A Birth Story: Welcoming Twins into Our Family (Happy 3rd Birthday, Babies!)

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Today, March 15, my sweet babies are three.

I can’t even believe it.

It’s impossible to comprehend how quickly the past three years have passed, and how bittersweet it is to have three-year-old twins already. That means our oldest is almost 9, and it means we have only two more days until our middle daughter is 6. Life is passing by at a rapid pace.

In honor of Carter and Charlotte’s 3rd birthday, I thought I’d share their story with my readers. I get a lot of questions about them. I think people are enamored by twins because they’re not as common as singletons (unless you live where we live, in which case you are the odd ones out if you DON’T have twins…seriously, don’t drink the water here!).

Baby Number 3

Let’s rewind to June 2013. My husband and I were on vacation with four other couples – no kids – in Jamaica. While sitting on the beach one day, one of our best friends made a comment like, “At the end of the day, all you have is family,” and it really struck a chord with us. I’d had such an easy pregnancy and delivery with our oldest, and such a complicated pregnancy and easy delivery with our then-youngest. Two miscarriages, several trips to the emergency room in the middle of the night due to bleeding while I was pregnant with Ava, and three long weeks wondering if the intracardiac echogenic focus in our sweet girl’s heart during her 20-week ultrasound wondering if she would be born with Downs Syndrome, and we weren’t sure we wanted to try one more time.

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We thought about his words (thanks, GC!) and we decided to go for it. God has a plan for us, and he’d make sure it was fulfilled if it was also His plan. A month later, I was pregnant. I tested about 6 days before my period was due not really expecting a positive, and I was shocked to see a BIG FAT positive.

That probably should have been my first clue.

The Pregnancy

I found out at 3 weeks and 1 day along I was pregnant, called and made my first appointment to see my OB 8 weeks later, and began vomiting, living with constant nausea, and feeling like death the day I turned four weeks pregnant.

That should have been my second clue.

I was never sick with either of the girls – ever. I was dying. Our daughter started kindergarten a few weeks later, and I had to ask my husband to pull the car over at the school when we were parking to take her to class for the first time so I could vomit. I’m pretty positive people thought I was hungover.


My third clue should have been the fact that people began asking me at week 6 if I had any secrets I wanted to share. Now, I’m a petite girl and I take care of my body, and it was my third baby; but really? Showing at 6 weeks?

Believe it. I was already showing, and no one believed me when I denied being pregnant. By 10 weeks, I was already so big people thought I was at the halfway point. My best friend, our pastor’s wife, and my mother kept joking I was having twins.

Yeah, right.

They were adamant, and we laughed it off. No way. Not happening. Not even.

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The Big Ultrasound

I finally began to feel better around 14 weeks, but I was so tired. So exceptionally, undeniably, most unapologetically tired. I was barely able to keep my eyes open after noon rolled around, and I had to nap every single day.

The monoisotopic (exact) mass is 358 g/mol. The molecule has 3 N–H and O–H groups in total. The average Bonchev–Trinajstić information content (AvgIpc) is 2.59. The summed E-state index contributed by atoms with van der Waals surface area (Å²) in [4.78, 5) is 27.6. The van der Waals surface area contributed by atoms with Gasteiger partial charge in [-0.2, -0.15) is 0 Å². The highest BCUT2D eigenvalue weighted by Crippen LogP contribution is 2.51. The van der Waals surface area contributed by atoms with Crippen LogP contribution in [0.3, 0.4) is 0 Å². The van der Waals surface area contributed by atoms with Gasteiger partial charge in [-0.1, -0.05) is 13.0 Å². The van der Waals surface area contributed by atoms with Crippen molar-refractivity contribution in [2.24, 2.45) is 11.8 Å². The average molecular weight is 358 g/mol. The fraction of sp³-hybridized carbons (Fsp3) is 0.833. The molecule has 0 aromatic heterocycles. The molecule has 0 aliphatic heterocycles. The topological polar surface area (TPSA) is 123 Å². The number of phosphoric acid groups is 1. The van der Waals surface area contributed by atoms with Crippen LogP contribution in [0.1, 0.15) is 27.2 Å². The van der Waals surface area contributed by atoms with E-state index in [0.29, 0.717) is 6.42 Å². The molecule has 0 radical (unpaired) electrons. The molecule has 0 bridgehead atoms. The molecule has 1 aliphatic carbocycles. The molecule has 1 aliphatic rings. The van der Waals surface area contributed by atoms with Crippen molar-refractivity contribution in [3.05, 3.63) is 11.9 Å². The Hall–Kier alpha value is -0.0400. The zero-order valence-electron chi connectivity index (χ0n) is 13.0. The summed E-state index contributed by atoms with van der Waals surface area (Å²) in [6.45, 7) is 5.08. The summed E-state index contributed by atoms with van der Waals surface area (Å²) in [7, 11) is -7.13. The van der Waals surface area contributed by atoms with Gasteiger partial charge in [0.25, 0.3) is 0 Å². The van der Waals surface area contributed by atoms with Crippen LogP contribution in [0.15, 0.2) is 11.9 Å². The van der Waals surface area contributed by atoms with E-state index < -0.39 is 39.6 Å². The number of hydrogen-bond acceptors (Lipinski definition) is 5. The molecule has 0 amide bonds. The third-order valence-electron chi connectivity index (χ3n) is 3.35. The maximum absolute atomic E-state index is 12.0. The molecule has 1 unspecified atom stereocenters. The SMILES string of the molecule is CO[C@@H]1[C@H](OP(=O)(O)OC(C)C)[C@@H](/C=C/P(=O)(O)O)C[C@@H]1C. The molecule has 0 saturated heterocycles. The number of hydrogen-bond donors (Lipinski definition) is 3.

We had our big ultrasound on November 4, 2013. I was due to give birth on April 10, 2014. We couldn’t wait to find out if we were having another sweet baby girl or if we were finally going to welcome a little boy into our lives.

As the US tech was rolling her little wand over my very, very large belly she said, “Did your doctor tell you that you’re measuring really large?” and I thought to myself, “Seriously? You, too?” I told her he did not mention that to me at all. She looked at me.


“Oh. So then he definitely didn’t tell you there are two babies in here, then?”

My husband immediately asked for a chair. I asked her if my mom called her and put her up to this. She smiled and said, “The great news is that at least one of them is a boy!”

We were in shock. We had all our friends and family coming over that night for a gender reveal, but our plan was totally thrown out the window in terms of how we were going to do the reveal, so we had to come up with a quick back-up plan that involved getting two sets of balloons.


We figured we’d hold a pink set and a blue set and tell everyone we’d let go of whatever gender we weren’t having and we’d hold onto the ones that indicate the sex of the baby. They all gathered in our home, and we stood there holding a bunch of pink balloons and a bunch of blue ones. To tease them, I let go of the pink balloons for a very short second and everyone lost it. We were FINALLY getting a boy!

When I grabbed the pink balloons from floating off and said, “Oh, wait. We better hold onto these, too,” everyone was confused. We have a video a friend made in which our best friend suddenly screamed, “HOLY SHIT!” on repeat when he realized what was happening.

Suddenly the entire house erupted and it went crazy. There were a LOT of “I told you so” comments, and so much shock and happiness.


The Shock Wearing Off

It took a few days before we finally began to calm down and realize our life was changing in a major way. The doctor already told me he puts all his multiple-makers on moderate bed rest at 28 weeks. In all his years as a doctor (get this – his mom is a twin, he is a twin, and his kids are twins), he’s had only one multiple-maker give birth before 38 weeks. Unheard of, right? Since we wanted some healthy babies, I did what he said. Four hours a day on my sides. Two on my left, two on my right, and no activity other than basically getting the girls to and from school.